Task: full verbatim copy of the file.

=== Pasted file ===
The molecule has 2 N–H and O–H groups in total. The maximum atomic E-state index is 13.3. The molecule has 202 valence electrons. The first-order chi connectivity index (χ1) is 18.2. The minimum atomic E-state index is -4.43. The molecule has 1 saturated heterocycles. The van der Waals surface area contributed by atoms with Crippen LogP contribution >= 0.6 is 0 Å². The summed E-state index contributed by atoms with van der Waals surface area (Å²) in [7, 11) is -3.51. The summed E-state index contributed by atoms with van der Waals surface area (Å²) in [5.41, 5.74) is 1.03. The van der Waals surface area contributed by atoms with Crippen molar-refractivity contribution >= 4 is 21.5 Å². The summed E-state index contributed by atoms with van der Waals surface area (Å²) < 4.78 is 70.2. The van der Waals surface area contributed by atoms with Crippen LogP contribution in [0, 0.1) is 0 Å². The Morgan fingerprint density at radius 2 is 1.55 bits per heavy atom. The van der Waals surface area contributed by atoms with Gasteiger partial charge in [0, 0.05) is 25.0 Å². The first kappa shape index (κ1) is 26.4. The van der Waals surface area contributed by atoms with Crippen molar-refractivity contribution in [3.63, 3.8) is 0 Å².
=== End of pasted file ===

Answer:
The molecule has 2 N–H and O–H groups in total. The maximum atomic E-state index is 13.3. The molecule has 202 valence electrons. The first-order chi connectivity index (χ1) is 18.2. The minimum atomic E-state index is -4.43. The molecule has 1 saturated heterocycles. The van der Waals surface area contributed by atoms with Crippen LogP contribution >= 0.6 is 0 Å². The summed E-state index contributed by atoms with van der Waals surface area (Å²) in [7, 11) is -3.51. The summed E-state index contributed by atoms with van der Waals surface area (Å²) in [5.41, 5.74) is 1.03. The van der Waals surface area contributed by atoms with Crippen molar-refractivity contribution >= 4 is 21.5 Å². The summed E-state index contributed by atoms with van der Waals surface area (Å²) < 4.78 is 70.2. The van der Waals surface area contributed by atoms with Crippen LogP contribution in [0, 0.1) is 0 Å². The Morgan fingerprint density at radius 2 is 1.55 bits per heavy atom. The van der Waals surface area contributed by atoms with Gasteiger partial charge in [0, 0.05) is 25.0 Å². The first kappa shape index (κ1) is 26.4. The van der Waals surface area contributed by atoms with Crippen molar-refractivity contribution in [3.63, 3.8) is 0 Å².